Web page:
‘add to basket’ online vet meds not acceptable say VMD
THE ONLINE 'add to basket' system of purchasing veterinary medicines online - with no interaction between supplier and customer - is unacceptable. This was the message given to delegates attending the 23rd Animal Health Distributors Association (AHDA) Annual Conference in Warwickshire.
John Fitzgerald, Operations Director at the Veterinary Medicines Directorate, (VMD) told the conference that his organisation had received many complaints about inadequate controls over the distribution of veterinary medicines over the Internet. He said there should be no difference in the standards by which veterinary medicines are sold, whether over the Internet or over the counter and he called on websites to comply with Veterinary Medicines Regulations.
The VMD plans to issue new Guidance Notes aimed specifically at Internet retailers of veterinary medicines clarifying what is required of them. Currently there is little official advice aimed just at them, although VMD Marketing Regulations do state the following:
If customer testimonials are used in connection with the marketing of a product and which report results containing medicinal claims, the claims will be taken to be those of that company marketing the product.
Websites are considered in the same way as any other form of advertising and must not make medicinal claims for products that do not hold marketing authorisations. Should a website incorporate a chat room or forum this must abide by the same rules as any other part of the website.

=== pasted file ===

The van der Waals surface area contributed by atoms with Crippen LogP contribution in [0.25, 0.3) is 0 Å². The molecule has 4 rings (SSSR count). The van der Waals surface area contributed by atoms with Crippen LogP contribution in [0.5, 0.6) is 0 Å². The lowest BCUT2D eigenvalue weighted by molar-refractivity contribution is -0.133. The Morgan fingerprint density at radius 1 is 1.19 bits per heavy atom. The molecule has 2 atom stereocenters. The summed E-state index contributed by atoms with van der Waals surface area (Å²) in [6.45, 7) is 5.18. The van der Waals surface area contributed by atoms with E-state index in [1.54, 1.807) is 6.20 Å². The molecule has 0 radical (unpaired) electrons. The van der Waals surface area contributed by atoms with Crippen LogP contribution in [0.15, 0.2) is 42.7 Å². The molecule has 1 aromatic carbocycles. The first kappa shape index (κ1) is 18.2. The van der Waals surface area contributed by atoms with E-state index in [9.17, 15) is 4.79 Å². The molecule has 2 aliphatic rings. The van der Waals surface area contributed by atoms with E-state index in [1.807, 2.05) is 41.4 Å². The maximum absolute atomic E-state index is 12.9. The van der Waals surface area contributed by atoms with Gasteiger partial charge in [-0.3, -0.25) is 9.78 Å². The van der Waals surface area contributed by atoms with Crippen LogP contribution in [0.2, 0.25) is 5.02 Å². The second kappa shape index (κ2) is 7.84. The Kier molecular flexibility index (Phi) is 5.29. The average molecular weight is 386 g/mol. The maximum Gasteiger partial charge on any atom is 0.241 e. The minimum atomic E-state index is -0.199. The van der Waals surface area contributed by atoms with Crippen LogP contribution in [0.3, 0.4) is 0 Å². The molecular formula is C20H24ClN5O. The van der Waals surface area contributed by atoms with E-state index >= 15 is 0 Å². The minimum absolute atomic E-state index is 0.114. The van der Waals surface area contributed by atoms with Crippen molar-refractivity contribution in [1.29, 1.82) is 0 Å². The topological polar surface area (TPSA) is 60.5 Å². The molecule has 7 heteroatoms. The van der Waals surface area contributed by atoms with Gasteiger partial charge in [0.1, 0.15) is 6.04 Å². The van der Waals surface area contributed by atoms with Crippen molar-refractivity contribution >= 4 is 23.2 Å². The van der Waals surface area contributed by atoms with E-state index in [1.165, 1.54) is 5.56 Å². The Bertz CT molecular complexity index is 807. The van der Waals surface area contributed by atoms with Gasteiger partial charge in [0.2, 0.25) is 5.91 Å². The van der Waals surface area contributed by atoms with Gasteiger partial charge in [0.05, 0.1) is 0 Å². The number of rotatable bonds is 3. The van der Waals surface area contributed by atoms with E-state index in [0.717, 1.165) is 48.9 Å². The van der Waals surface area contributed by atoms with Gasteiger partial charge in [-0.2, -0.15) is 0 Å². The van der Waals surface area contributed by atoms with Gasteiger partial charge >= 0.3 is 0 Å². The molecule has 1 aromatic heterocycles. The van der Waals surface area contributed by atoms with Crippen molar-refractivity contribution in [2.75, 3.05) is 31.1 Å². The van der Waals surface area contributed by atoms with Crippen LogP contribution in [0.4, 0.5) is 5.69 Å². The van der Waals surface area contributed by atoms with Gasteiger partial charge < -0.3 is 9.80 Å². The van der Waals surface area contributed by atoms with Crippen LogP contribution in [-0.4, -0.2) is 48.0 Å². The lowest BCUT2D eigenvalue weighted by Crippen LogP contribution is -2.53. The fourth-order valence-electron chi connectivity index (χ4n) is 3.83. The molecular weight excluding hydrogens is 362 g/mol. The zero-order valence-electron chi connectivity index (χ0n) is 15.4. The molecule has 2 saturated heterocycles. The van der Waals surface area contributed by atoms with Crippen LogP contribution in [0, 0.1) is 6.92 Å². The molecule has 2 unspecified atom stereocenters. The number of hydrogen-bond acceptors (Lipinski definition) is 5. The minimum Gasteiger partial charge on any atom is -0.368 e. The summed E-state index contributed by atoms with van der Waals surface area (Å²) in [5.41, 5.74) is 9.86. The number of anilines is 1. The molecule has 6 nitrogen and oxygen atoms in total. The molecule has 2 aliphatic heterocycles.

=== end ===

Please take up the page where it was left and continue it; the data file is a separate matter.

UK based websites advertising non UK authorised veterinary medicinal products, intended for sale and administration outside the UK, must clearly indicate that the products will not be sold to UK customers. Overseas-based websites are generally considered to be outside of our control unless they are found to be targeting the UK market, for example by pricing in sterling or quoting UK delivery charges.
The new Guidance Notes are expected to be made available in the next few months. They will offer examples of good practice for operating over the Internet, such as having an on-line customer registration system, direct telephone or email contact and providing details of the Suitably Qualified Person, (SQP) responsible for prescription and supply.
The VMD plans to carry out checks, including test purchasing and in cases of non-compliance, has the power to seize stock without compensation and report offenders to their professional body.
Reputable companies selling over the Internet says the VMD, could gain a commercial advantage by highlighting the skills of their SQPs to reassure customers, ‘because most websites have no information of this nature and could be run by anyone,’ Mr Fitzgerald added.
OUR DOGS Belgian Shepherd breed correspondent Marianne Brett commented: ‘I see where the VMD are coming from, but quite frankly, a lot of pet owners - including myself – use online ordering for basic veterinary medicines because they cost a lot less than from the vets.”